In May 1991, Iberia Airlines of Spain went on strike. Though it lasted only 24 hours, that strike and the frustration it caused in the Madrid airport set in motion a friendship that has rippled through Spanish classrooms in the United States.
Kori Kros VanderKooi '93 had spent the spring of 1991 on Calvin's semester in Spain. She was waiting to board her flight home when the announcement came that all flights had been indefinitely canceled. The Spanish woman sitting next to her was having none of it. She marched to the ticket counter intent on getting a flight to the United States. Desperate to get home, VanderKooi tagged along.
After they parted in Chicago, Ill., the two women continued to correspond. The following summer VanderKooi and her fiancé, Glen '92, visited Pilar García Márquez in Spain and were introduced to her father, the poet José Luis García Suárez. He invited them to stay in his home, and when they left he gave the VanderKoois a book of his poems.
A year later, as a new Spanish teacher at Brookfield Academy in Brookfield, Wis., VanderKooi wanted her students to read poems to hear the musicality of the language. But she was having trouble finding the right poetry. She remembered the book García Suárez had given her.
"Mention 'poetry' in an assignment and you can see students cringe," VanderKooi said. "But José's is poetry students understand in both Spanish and English."
More important, though, to VanderKooi than the poetry's accessibility was its worldview: "It's very hard as a Christian teacher to come by poetry that's both good and has a Christian perspective. Sometimes it's explicit, sometimes it's subtle, but always José's faith saturates his poems."
From their conversations over the four days she and Glen had stayed in the poet's home, VanderKooi knew not only the quality of García Suárez's faith, but also his warmth for children and students. She thought he might extend that warmth to her high schoolers.
"I told them, 'Look, you guys, this is a real, living Spanish poet we're reading. We could write to him about his poems.'"
They did. And García Suárez replied-not generalized, but pointed, individual replies: "OK Pedro, you asked me about ."
"It lit students up to have a Spanish poet speaking to them as individuals," VanderKooi said.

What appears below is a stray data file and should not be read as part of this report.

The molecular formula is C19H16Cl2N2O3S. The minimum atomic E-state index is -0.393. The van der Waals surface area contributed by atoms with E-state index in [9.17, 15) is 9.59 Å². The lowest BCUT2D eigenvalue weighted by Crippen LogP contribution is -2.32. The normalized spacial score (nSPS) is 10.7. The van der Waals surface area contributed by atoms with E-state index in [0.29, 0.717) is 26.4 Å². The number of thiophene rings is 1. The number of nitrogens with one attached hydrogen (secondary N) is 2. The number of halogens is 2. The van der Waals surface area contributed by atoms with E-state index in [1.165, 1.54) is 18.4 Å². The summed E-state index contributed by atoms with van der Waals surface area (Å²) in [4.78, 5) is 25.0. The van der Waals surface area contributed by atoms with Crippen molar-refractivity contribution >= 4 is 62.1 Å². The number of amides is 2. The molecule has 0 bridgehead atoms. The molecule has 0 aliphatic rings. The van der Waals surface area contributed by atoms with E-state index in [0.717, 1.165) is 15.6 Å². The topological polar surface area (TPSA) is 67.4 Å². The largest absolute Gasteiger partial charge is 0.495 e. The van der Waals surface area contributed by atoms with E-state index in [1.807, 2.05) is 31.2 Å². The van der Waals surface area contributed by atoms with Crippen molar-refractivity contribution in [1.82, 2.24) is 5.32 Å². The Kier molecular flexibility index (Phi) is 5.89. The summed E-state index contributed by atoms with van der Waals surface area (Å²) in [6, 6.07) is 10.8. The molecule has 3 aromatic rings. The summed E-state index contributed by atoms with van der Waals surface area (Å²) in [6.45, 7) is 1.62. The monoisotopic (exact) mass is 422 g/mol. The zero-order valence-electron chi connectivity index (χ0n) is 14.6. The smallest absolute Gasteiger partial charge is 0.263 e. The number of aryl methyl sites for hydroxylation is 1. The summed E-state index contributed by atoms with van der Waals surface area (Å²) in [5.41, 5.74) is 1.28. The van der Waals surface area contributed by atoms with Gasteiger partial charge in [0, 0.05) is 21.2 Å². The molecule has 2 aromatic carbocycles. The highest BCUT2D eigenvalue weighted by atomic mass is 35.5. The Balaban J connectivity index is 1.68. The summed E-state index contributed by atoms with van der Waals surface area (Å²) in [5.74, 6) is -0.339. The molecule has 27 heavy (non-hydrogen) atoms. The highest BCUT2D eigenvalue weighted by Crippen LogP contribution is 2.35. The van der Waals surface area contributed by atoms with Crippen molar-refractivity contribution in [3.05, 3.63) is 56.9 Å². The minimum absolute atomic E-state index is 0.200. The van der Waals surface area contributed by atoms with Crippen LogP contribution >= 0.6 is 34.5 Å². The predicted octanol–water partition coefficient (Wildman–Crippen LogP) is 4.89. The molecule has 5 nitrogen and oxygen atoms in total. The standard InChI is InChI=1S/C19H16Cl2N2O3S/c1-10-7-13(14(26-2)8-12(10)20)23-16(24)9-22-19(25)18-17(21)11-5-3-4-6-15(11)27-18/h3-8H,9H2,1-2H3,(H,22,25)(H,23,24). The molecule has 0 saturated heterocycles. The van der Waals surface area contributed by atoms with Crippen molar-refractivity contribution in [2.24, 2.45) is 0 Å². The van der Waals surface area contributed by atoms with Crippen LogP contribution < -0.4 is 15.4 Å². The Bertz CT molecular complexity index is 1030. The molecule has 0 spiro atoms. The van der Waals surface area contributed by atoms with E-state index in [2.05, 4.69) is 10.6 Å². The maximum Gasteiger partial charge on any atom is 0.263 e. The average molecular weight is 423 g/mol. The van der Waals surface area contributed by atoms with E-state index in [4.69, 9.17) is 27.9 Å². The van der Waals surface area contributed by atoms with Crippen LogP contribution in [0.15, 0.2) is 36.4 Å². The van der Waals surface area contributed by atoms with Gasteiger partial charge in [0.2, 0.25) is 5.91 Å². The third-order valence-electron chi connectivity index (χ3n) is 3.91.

Twice she took her Brookfield students to Spain. García Suárez arranged host families for the students and opened his own home to chaperones Bruce '80 and Elaine Griwac Rottman '81.
He has been just as welcoming to Calvin students. By 1998, VanderKooi had moved to Grand Rapids and was teaching Spanish-including García Suárez's poetry-at Calvin. She encouraged students who studied in Spain to travel to Morón de la Frontera and meet him in person.
"He invited us to his home for coffee," recalled one of those students, Susann Baas '02. "When I told him I liked his poem about the kite, he recited it for us right there. It was amazing!"
Now Baas uses that same poem, and 33 others, in her own Spanish classroom at Calvin Christian High School in Grandville, Mich. Until this year only VanderKooi had García Suárez's poems in book form-the copy the poet gave her 15 years ago. De Azul y Blanco (Of Blue and White) has long been out of print in Spain.
Catalyzed by two alumni association grants, VanderKooi and Calvin Spanish Professor Ed Miller have reissued the volume. The new edition includes English translations of the poems, watercolor illustrations and a CD of García Suárez reading his work.
VanderKooi and Miller were initially reluctant to take on the special kind of translation required to render poems in another language. García Suárez had suggested it, so that English classes at schools in Morón de la Frontera could use the book. And VanderKooi and Miller realized a bilingual volume could reach a larger readership.
"Our desire has been to get José's work out there, because we believe it will enrich people, even if they read it only in English," VanderKooi said. "That belief, and our friendship with José, has given us the energy to see this project through."
Though alumni association grants helped them initiate the project, VanderKooi and Miller labored on the translation without compensation for over three years. When the 77-year-old poet's fragile health deteriorated last year, they speeded up work on the book, and the VanderKoois took it upon themselves to self-publish 1,000 copies so that García Suárez could see its completion. He is very happy with the result.
Every dollar and every hour spent have been worth it, VanderKooi said. "Of course it would be very rewarding to see teachers using this book. Beyond that, though, Ed's life and my life have been deeply enriched by José's friendship. More than half the reason for publishing the book was to honor him. But God's hand has been in this since that day Iberia went on strike. So we believe this is God-honoring, too."
— Gayle Boss is a freelance writer living in Grand Rapids
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